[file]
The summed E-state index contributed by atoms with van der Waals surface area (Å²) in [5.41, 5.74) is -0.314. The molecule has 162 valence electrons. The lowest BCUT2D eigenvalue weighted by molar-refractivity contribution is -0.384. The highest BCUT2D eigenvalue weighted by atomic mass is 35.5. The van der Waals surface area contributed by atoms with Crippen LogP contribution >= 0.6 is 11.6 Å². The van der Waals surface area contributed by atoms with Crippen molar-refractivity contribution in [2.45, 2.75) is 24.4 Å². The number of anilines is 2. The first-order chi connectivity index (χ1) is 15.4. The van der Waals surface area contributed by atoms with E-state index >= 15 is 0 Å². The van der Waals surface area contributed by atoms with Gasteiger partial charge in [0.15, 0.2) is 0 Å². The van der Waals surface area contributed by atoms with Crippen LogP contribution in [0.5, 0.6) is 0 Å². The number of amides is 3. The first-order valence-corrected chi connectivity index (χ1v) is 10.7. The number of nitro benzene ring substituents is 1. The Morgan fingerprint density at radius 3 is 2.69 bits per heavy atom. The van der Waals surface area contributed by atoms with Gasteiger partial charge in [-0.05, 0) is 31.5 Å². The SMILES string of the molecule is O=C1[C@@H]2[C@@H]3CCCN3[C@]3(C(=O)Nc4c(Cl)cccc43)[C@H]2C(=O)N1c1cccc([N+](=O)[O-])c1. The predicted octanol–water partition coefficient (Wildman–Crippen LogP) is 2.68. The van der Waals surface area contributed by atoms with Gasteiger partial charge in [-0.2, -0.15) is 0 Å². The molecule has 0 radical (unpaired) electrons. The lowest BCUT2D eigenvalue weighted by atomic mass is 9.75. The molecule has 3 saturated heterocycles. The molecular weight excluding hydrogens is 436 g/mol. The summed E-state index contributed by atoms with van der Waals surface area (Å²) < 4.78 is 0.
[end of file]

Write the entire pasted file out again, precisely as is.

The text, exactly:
The summed E-state index contributed by atoms with van der Waals surface area (Å²) in [5.41, 5.74) is -0.314. The molecule has 162 valence electrons. The lowest BCUT2D eigenvalue weighted by molar-refractivity contribution is -0.384. The highest BCUT2D eigenvalue weighted by atomic mass is 35.5. The van der Waals surface area contributed by atoms with Crippen LogP contribution >= 0.6 is 11.6 Å². The van der Waals surface area contributed by atoms with Crippen molar-refractivity contribution in [2.45, 2.75) is 24.4 Å². The number of anilines is 2. The first-order chi connectivity index (χ1) is 15.4. The van der Waals surface area contributed by atoms with E-state index >= 15 is 0 Å². The van der Waals surface area contributed by atoms with Gasteiger partial charge in [0.15, 0.2) is 0 Å². The van der Waals surface area contributed by atoms with Crippen LogP contribution in [0.5, 0.6) is 0 Å². The number of amides is 3. The first-order valence-corrected chi connectivity index (χ1v) is 10.7. The number of nitro benzene ring substituents is 1. The Morgan fingerprint density at radius 3 is 2.69 bits per heavy atom. The van der Waals surface area contributed by atoms with Gasteiger partial charge in [-0.05, 0) is 31.5 Å². The SMILES string of the molecule is O=C1[C@@H]2[C@@H]3CCCN3[C@]3(C(=O)Nc4c(Cl)cccc43)[C@H]2C(=O)N1c1cccc([N+](=O)[O-])c1. The predicted octanol–water partition coefficient (Wildman–Crippen LogP) is 2.68. The van der Waals surface area contributed by atoms with Gasteiger partial charge in [-0.2, -0.15) is 0 Å². The molecule has 0 radical (unpaired) electrons. The lowest BCUT2D eigenvalue weighted by atomic mass is 9.75. The molecule has 3 saturated heterocycles. The molecular weight excluding hydrogens is 436 g/mol. The summed E-state index contributed by atoms with van der Waals surface area (Å²) < 4.78 is 0.